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Reining in overly broad interpretations of the Computer Fraud and Abuse Act

On June 3, the Supreme Court ruled in Van Buren v. United States, a case that considered longstanding concerns about the scope of the Computer Fraud and Abuse Act (CFAA). Van Buren arose from the prosecution under the CFAA of a (now former) police sergeant who, in exchange for an anticipated payment of about $5,000, used a law enforcement computer to run a license plate search. While this action was clearly wrong, was it a violation of the CFAA? In a 6-3 decision authored by Justice Barrett, the U.S. Supreme Court concluded that it was not.

The CFAA, which was enacted in 1986 and has subsequently been amended, subjects anyone (with an exception for “lawfully authorized investigative, protective, or intelligence activity of a law enforcement agency”) who “intentionally accesses a computer without authorization or exceeds authorized access, and thereby obtains” certain types of information to criminal liability. Among other things, the statute criminalizes unauthorized access to information from a “protected computer,” which in turn is defined to include a computer “used in or affecting interstate or foreign commerce or communication.” This language makes “protected computers” of systems that everyday internet users commonly access, including the servers that host websites run by social media companies, news organizations, online gaming companies, and providers of online television, movie, and music streaming services.

A major problem with the CFAA is the ambiguous nature of the statutory language. The term “without authorization” is not defined in the statute. “Exceeds authorized access” is defined, but only in a somewhat circular manner that does little to limit its scope. Many academic papers, commentary pieces, news articles, and amicus briefs have noted that the language of the CFAA, when interpreted overly broadly, can be used to criminalize commonplace uses of computers that most people would consider innocuous.

Suppose, for example, that violating a website’s terms of service is deemed to be a form of exceeding authorized access. As the Electronic Frontier Foundation has pointed out, that would mean that “sharing a social media password” could create criminal liability. Analogous concerns about overcriminalization arise if violations of an employer’s computer-use policy constitute exceeding authorized access. As the Supreme Court explained in Van Buren:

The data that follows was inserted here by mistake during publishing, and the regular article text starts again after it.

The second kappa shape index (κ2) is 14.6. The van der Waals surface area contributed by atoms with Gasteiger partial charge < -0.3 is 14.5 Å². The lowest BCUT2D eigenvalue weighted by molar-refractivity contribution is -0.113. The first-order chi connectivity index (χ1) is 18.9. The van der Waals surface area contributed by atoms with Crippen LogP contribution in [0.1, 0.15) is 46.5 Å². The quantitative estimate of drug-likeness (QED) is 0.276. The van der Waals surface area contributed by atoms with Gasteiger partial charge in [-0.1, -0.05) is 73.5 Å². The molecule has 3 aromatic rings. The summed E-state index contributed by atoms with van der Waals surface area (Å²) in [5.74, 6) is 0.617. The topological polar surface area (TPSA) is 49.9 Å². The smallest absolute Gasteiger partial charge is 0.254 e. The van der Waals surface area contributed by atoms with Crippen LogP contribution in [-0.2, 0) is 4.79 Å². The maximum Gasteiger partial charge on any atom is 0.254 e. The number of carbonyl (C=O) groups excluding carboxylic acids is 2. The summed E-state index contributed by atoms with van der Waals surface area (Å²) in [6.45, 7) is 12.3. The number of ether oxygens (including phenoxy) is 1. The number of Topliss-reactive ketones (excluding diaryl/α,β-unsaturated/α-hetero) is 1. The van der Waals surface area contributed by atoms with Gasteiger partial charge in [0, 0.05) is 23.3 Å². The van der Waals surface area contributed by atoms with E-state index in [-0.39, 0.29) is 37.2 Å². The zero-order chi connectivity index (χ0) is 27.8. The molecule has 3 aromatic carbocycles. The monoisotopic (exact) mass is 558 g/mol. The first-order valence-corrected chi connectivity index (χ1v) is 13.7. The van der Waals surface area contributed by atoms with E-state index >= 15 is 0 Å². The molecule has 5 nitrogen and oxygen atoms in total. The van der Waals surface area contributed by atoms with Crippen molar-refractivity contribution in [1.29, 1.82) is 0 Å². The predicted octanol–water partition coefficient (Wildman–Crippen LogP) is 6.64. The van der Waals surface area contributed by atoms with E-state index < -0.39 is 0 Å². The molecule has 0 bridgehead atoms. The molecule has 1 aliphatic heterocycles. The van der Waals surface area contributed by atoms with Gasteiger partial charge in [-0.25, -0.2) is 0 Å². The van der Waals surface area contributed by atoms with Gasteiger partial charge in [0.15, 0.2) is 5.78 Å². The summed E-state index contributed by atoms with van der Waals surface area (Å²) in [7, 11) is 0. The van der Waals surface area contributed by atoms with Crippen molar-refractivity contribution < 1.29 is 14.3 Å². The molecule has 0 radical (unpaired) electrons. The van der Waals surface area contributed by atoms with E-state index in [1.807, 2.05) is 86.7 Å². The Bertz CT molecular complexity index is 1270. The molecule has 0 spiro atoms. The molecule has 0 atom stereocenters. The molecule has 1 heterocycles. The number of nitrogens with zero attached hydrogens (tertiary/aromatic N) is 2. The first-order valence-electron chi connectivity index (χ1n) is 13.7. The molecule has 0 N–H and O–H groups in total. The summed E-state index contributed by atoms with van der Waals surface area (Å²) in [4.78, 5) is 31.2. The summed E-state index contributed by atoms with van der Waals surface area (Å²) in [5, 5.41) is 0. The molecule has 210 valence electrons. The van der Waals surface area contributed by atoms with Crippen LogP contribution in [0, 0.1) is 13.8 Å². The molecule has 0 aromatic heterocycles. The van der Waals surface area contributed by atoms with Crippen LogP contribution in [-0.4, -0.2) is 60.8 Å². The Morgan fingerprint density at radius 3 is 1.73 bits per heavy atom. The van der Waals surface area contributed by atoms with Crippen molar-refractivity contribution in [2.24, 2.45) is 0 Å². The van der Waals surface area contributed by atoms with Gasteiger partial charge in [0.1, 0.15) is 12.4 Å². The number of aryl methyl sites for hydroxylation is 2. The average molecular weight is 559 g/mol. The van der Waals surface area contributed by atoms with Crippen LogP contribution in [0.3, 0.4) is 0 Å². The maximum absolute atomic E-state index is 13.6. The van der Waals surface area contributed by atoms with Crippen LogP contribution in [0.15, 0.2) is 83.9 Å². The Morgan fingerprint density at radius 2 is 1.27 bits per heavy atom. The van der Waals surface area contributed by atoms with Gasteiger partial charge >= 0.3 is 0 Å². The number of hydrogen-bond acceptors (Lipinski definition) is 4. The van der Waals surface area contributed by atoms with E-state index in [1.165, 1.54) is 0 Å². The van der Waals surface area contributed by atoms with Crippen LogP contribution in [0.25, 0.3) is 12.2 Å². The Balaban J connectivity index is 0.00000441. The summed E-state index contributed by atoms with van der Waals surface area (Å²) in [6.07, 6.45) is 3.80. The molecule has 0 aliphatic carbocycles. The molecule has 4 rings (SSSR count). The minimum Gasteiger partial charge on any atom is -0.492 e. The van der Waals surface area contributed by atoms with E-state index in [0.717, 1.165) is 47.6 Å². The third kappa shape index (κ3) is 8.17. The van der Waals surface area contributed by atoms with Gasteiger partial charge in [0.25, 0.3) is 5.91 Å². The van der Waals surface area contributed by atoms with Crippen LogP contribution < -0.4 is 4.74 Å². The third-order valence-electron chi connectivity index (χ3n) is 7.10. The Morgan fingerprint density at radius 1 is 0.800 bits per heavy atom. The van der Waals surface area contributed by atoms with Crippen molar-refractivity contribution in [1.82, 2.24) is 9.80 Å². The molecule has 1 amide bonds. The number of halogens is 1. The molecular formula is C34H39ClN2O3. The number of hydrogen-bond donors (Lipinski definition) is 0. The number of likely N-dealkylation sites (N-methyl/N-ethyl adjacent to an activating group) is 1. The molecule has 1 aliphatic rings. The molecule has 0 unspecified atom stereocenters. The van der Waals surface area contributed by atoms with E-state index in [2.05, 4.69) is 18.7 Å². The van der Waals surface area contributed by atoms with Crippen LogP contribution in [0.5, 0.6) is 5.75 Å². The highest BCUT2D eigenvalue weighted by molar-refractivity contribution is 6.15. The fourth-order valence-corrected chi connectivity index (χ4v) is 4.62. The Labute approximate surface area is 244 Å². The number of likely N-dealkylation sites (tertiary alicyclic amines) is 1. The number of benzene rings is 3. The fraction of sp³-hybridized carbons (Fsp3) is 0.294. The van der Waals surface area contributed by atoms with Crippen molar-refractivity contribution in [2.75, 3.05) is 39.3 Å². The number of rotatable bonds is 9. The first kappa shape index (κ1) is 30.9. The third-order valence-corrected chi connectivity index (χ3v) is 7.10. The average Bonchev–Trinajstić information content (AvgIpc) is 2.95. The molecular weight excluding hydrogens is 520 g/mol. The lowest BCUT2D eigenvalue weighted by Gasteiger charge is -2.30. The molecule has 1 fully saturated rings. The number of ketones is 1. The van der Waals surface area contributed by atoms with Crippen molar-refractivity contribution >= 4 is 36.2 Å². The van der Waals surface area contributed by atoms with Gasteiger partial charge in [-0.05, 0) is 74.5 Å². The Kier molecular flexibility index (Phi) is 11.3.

If the “exceeds authorized access” clause criminalizes every violation of a computer-use policy, then millions of otherwise law-abiding citizens are criminals. Take the workplace. Employers commonly state that computers and electronic devices can be used only for business purposes. So, on the Government’s reading of the statute, an employee who sends a personal e-mail or reads the news using her work computer has violated the CFAA.

The Supreme Court concluded that “an individual ‘exceeds authorized access’ when he accesses a computer with authorization but then obtains information located in particular areas of the computer—such as files, folders, or databases—that are off limits to him.” And because Van Buren, the former police sergeant and the petitioner in the case, was authorized to access the license plate database, his improper use of the information in the database may have made him liable for other violations, but it did not create liability under the CFAA.

While Van Buren provides a much-needed check on the CFAA, it left many questions unanswered. Among them is the issue of what constitutes accessing a computer “without authorization” or “exceed[ing] authorized access.” Does this require surmounting a technological barrier designed to limit access, or can it also occur when a user violates access limits specified in a contract or policy? As UC Berkeley law professor Orin Kerr points out in a Twitter thread, the decision is somewhat confusing on this point: Much of the ruling seems to suggest that “authorized access” is defined in technological terms, but the ruling also states in a footnote that “[f]or present purposes, we need not address whether this inquiry turns only on technological (or “code-based”) limitations on access, or instead also looks to limits contained in contracts or policies.”

The upshot is that the risks of overly broad interpretations of the CFAA have not gone away. But, thanks to Van Buren, they are lower than they were before.

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